And I think you know we are just starting this conversation, so you know we live in exciting times And this is certainly going to be a tumultuous technology And so, yeah, i'm somewhat excited, a little hesitant right, a little scared, a little nervous all the emotions about this thing. But, yeah, great talking with you guys today about it.

Jeff:

Likewise Thank you, devin. Thank you, benjamin, devin. if people want to find you on the internet, send you a message someplace. where can they find you?

Benjamin Jancewicz:

Yeah, i am Devin Taylor WV on Twitter and LinkedIn, so those are my two main social medias of choice.

Jeff:

Awesome And Benjamin.

Dr. Devon Taylor, Ed.D.:

So I, like I said, I run a small company called Zerflin Z-E-R-F-L-I-N. You will find it almost everywhere. You can also find me. My last name is pronounced Young Savage, but it's not spelled that way. But if you search for Benjamin Young Savage, you will ultimately find me and find out that I am on every social media network known to man.

Jeff:

Excellent. And, tom, where can we find you?

Tom:

I'm going to go to bed.

Dr. Devon Taylor, Ed.D.:

Great, you want people to find you there, tom.

Jeff:

No leave me alone. I'm on anti-social media.

Tom:

Yeah, Tom F Anderson on Twitter, TomFAndersoncom on the website And guys. Thanks for coming on. We appreciate it. It's been a good discussion. Truly, And if possible, maybe in another six to 12 months, is this thing kind of keeps chugging along. We can get you back on and we can reevaluate and see what a total shit show it's become or if it's balanced out a little bit, or what.

Dr. Devon Taylor, Ed.D.:

Maybe after the election, so we can talk about your favorite topic, tom.

Tom:

I think I got some vacation coming up. It's going to be my show.

Jeff:

I'll be in my room With a blanket over his head. his eyes closed.

Tom:

Rock baby. Jesus, call me home No.

Dr. Devon Taylor, Ed.D.:

I had a blast coming on here. I would love to be back on again.

Jeff:

Really appreciate it.

Dr. Devon Taylor, Ed.D.:

I love to have you.

Jeff:

I appreciate that. Thank you Be sure to tell all your friends about it. As usual, you can get to us at feedback at basicafshowcom. We do have stickers, we do have magnets. Have we given them all away, tom?

Tom:

No.

Jeff:

Come on People, you know we're giving away free stuff, Take it.

Tom:

Also, Jeff, we've maintained a streak of one rating in Apple podcasts per show. So if somebody wants to give us a rating that'll keep that streak going.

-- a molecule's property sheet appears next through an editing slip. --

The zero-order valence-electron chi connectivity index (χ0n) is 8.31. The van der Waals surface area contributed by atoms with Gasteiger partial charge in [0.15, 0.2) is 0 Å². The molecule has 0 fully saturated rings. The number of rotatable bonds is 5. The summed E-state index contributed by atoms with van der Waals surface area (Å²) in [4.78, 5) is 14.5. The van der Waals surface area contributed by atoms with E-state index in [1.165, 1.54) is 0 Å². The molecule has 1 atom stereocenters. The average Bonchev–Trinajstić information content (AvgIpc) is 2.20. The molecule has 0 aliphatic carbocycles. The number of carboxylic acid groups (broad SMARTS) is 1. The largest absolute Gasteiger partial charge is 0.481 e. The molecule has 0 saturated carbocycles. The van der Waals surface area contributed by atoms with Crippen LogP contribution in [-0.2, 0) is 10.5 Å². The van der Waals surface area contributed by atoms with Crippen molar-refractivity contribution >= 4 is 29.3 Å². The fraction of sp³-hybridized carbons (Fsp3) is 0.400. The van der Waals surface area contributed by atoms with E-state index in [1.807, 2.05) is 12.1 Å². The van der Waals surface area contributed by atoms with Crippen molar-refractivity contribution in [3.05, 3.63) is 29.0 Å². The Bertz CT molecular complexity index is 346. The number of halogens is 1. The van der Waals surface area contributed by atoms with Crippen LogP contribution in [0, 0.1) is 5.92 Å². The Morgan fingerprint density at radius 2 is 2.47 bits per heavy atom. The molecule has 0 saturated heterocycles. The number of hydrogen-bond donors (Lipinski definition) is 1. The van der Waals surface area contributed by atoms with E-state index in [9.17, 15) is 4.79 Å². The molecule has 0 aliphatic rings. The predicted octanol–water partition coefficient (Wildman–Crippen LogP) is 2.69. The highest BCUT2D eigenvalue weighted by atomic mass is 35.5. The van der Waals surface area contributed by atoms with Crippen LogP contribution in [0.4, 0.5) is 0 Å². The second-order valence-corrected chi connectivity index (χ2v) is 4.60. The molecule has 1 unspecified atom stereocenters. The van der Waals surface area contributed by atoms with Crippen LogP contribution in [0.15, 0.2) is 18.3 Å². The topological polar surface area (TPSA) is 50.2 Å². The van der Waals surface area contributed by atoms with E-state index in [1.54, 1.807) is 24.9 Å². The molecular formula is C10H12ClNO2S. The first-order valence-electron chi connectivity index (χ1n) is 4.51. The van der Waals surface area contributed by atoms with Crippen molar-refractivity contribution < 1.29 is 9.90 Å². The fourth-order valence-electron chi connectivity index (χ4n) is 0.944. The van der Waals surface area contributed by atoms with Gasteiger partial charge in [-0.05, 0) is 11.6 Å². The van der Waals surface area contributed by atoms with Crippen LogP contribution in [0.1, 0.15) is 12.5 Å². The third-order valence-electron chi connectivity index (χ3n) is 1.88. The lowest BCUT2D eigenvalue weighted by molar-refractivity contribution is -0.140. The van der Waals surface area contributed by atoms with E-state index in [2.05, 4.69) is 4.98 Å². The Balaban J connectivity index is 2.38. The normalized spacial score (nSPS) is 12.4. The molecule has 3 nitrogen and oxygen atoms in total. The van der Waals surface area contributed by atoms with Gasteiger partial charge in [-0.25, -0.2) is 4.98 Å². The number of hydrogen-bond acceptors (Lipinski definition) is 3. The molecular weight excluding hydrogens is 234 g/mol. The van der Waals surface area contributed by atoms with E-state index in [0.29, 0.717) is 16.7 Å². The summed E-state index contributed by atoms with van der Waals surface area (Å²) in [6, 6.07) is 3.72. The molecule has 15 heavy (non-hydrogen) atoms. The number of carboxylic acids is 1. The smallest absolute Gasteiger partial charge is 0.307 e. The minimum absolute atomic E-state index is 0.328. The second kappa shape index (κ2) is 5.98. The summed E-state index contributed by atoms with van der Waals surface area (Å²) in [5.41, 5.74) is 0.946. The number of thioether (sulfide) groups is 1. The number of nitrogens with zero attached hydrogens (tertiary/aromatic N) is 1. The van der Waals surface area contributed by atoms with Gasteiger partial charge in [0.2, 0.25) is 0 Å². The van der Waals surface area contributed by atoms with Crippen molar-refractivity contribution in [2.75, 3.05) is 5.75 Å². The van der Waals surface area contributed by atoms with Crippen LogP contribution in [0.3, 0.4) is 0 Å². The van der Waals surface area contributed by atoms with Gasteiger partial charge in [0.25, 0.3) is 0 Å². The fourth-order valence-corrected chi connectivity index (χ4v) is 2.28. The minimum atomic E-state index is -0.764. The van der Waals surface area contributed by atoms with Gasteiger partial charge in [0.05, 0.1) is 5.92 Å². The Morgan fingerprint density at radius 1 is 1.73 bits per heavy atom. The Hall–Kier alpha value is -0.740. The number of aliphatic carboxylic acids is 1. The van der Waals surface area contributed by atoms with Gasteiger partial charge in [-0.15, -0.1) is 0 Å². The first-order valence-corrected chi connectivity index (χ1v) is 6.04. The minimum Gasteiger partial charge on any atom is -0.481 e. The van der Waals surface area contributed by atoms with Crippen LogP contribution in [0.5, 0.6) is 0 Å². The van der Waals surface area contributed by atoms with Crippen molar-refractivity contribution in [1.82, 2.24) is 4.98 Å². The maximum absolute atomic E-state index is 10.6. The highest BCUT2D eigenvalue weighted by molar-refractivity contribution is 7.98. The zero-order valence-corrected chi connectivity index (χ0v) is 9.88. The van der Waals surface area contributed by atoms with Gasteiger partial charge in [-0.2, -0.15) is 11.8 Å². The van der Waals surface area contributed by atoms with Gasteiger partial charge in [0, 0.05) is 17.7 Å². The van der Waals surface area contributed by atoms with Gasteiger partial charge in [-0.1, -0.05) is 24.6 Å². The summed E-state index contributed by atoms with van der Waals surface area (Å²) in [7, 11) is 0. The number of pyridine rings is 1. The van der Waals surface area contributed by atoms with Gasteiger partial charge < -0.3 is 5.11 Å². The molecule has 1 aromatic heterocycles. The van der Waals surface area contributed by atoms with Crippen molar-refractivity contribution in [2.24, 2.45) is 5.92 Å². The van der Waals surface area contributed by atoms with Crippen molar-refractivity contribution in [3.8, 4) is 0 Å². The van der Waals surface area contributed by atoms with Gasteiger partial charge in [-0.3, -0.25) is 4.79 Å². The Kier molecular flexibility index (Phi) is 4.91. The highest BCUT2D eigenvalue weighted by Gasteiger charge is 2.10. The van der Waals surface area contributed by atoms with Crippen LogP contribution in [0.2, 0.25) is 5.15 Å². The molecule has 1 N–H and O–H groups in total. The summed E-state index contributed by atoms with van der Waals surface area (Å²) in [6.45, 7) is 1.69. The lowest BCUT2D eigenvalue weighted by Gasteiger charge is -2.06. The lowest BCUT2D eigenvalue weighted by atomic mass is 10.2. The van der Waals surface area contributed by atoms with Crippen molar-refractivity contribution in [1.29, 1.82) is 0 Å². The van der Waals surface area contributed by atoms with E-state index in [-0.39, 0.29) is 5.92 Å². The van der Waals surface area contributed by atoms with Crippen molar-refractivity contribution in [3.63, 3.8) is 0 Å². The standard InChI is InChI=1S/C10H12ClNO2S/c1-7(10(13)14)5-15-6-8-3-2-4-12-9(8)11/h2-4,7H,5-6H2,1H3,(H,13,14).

Dr. Devon Taylor, Ed.D.:

So we've done 11 shows.

Jeff:

We don't care, we just want you to notice us. We're all about the noticing. If you call us a bunch of dirtbags, we don't care, because we already know that that's true. The website basicafshowcom. You can find me at Reyes Point on pretty much everywhere. I am on LinkedIn these days Looking for work. If anybody wants to pass any, i'm working, but happy to have more. What?

Dr. Devon Taylor, Ed.D.:

do, you do again You've got to let us know so we can replace you with AI.

Jeff:

Oh good, yeah, that's something that's most likely going to be replaced with AI, which is going to be I do, it consulting. So a wide variety of things Project management you name it Basically anything from project management down. I'll be your director of IT if you want me to, would be good at that as well. Theme music, as always by Psychokinetics, and you'll find links to Psychokinetics in the show notes. As I said before, celsius 7, frontman, one of the front men for Psychokinetics, has a new album out, which we'll have a link to as well.

Jeff:

Podcast artwork by Randall Martin Design, which, yes, we are very pleased that we have real artwork by a real human being. You should check out Randall's work, and we will also have links to Benjamin's work, the Zerflin website and also his personal links in the show notes as well. This particular set of show notes going to have a zillion AI related articles that we think are valuable Way more than we could have gotten into in any great detail, although I think we covered it well here. So thanks for listening And see ya. Right, tom Right.

Intro
Say Hi to Benjamin Jancewicz
Say Hi to Dr. Devon Taylor
AI, We Need to Have a Talk
Closing